The National Hurricane Center indicates Hurricane Irene is passing the eastern North Carolina and Virginia border and heading back out to sea as a solid Category 1 storm. She has reportedly claimed at least four lives. Delaware, eastern Maryland, and the New Jersey shoreline are now or will soon be feeling the maximum effects of Irene’s 80 mph winds and deceptively powerful storm surge during a new moon high tide. In addition, the system is inundating wide swaths of the region with heavy rain. Via WeatherUnderground:
The latest NWS forecast is calling for a 5 – 8 foot storm surge in New York Harbor, which would easily top the flood walls protecting the south end of Manhattan if the storm surge occurs at high tide. High tide is near 8 am Sunday morning. A research storm surge model run by SUNY Stonybrook predicts that water levels at The Battery at the south end of Manhattan will peak at 2.2 meters above Mean Lower Low Water (MLLW) at high tide Sunday morning …
Even relatively moderate winds, combined with driving rain, can combine to leave behind damage that will have to be repaired quickly. Wind and rain exploit structural weaknesses, shingles loosen, eaves are drenched and start to rot, ceilings mildew. It’ll be a big insurance mess, if you were thinking roof job before the storm, you’ll have to get one soon after. And the same scenario will be played out on a far grander scale in the densely populated urban centers in New York, Connecticut, and up into New Hampshire beginning early tomorrow. Hurricane Agnes in 1972 was also a Cat 1. Agnes did over $2 billion in damage to sections of northeastern Pennesylvania as a tropical storm, and that was in early 70s dollars in a region with comparatively low population density. The storm surge and of this storm will probably more comparable to Hurricane Isabel, the most costly storm of the 2003 Atlantic season. When all is said and done, Irene could theoretically cost more than $10 billion.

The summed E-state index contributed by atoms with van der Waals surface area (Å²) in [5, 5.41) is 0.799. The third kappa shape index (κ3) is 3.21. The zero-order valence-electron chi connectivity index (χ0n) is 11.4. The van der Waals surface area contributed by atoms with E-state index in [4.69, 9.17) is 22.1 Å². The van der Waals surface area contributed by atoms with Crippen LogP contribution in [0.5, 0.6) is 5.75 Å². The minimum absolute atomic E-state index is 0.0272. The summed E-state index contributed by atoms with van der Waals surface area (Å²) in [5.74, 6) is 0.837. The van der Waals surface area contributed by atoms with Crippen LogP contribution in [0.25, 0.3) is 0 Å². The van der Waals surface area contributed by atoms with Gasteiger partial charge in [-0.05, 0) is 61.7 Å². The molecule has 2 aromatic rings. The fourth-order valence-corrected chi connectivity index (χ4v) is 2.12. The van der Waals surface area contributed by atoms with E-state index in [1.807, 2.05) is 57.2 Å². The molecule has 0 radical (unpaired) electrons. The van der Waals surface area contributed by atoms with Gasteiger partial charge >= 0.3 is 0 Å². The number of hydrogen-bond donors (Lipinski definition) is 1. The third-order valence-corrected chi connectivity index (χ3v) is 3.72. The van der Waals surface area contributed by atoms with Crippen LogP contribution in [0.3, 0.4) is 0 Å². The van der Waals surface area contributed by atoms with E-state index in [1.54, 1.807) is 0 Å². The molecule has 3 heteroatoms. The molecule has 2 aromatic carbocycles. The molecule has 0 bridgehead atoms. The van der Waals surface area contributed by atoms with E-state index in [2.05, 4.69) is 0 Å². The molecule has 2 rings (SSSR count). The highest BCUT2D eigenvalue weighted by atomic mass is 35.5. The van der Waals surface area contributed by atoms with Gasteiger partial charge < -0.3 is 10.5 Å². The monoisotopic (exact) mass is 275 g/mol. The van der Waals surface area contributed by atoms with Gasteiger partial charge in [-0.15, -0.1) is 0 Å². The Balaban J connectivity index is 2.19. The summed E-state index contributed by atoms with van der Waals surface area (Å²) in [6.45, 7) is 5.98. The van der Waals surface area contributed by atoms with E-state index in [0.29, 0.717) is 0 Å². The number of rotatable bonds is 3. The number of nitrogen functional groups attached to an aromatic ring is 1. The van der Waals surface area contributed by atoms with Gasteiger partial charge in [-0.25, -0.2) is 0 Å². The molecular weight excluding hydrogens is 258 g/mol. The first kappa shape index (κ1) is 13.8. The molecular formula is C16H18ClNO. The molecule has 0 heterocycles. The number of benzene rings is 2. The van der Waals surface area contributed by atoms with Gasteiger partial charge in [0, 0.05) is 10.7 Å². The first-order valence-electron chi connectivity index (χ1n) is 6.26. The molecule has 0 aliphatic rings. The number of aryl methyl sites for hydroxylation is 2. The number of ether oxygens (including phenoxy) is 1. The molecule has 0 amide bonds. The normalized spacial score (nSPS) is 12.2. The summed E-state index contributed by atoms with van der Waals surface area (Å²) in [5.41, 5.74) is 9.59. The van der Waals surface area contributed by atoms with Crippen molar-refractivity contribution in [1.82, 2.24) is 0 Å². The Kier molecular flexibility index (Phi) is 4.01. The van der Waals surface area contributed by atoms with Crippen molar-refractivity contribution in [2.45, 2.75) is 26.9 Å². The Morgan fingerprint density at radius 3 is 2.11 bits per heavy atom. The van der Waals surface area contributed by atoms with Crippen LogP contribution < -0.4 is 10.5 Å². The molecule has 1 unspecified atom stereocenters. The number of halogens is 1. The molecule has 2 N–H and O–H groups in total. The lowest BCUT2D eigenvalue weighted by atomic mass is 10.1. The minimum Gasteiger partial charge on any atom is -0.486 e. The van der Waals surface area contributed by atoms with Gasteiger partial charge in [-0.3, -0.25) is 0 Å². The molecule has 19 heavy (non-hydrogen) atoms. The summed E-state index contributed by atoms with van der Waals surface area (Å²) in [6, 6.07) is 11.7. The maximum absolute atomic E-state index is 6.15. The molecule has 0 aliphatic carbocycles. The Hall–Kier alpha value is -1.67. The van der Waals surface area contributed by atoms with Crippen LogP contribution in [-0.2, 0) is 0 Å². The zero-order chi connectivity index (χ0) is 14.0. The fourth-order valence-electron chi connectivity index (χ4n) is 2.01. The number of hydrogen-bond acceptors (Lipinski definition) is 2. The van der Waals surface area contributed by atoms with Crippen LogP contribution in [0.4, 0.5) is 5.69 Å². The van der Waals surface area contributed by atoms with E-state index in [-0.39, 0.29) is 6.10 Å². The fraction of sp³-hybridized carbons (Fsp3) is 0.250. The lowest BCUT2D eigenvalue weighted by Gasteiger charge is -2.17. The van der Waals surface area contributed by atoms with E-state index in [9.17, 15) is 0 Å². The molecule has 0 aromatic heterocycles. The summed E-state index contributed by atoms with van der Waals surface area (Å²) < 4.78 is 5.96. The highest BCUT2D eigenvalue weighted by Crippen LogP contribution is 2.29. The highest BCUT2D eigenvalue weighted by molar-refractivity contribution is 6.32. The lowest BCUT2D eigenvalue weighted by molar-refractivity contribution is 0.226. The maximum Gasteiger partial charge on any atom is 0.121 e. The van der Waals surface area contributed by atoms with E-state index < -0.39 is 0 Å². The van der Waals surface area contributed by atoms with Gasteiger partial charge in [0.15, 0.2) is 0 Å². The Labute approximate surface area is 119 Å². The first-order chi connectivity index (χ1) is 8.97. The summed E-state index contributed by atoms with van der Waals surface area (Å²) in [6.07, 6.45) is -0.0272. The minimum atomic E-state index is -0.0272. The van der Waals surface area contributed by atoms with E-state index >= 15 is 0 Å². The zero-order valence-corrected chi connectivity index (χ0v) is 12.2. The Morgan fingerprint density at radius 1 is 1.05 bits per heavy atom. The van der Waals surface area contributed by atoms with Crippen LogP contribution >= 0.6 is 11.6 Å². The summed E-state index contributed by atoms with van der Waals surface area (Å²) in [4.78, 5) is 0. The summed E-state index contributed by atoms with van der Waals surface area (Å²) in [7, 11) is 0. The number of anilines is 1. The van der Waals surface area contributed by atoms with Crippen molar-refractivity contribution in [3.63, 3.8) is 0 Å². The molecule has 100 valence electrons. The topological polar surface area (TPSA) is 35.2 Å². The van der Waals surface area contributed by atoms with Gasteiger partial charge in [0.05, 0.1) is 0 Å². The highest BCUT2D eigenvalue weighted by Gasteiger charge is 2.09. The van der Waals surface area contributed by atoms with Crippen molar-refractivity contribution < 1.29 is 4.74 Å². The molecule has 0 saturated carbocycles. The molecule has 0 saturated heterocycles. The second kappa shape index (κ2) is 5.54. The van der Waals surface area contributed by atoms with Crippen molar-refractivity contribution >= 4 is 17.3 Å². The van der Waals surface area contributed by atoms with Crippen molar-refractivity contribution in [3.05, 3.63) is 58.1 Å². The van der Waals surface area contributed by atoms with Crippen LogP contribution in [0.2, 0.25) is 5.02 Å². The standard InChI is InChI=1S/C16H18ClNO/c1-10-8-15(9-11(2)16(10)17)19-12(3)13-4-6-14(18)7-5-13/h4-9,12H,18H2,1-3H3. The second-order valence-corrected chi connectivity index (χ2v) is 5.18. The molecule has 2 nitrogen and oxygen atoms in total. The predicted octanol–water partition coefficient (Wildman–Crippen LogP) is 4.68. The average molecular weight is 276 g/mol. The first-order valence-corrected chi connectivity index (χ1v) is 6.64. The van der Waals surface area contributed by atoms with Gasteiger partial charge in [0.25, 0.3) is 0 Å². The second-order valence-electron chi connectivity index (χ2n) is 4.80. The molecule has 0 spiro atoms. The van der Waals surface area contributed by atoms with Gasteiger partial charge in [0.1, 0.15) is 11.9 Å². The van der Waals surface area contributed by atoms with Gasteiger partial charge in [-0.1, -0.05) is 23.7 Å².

There’s been some news footage of people almost playing in the wind and rain — bad idea. This storm may be moderate, but it’s a moderate hurricane. A chunk of two-by-four hitting at 50 mph can snap bones and crack skulls. Broken glass in shallow water can slice feet and tires, tangled power lines can electrocute, jagged pieces of whirling plywood or sheet metal can slash a throat. And it’s the freak accident that usually gets people in a storm like this. I expect we’ll have some examples of full blown Darwin Award winning behavior before this is over. If you’re in the storm, please resist the urge to be among those trying out for a lead role.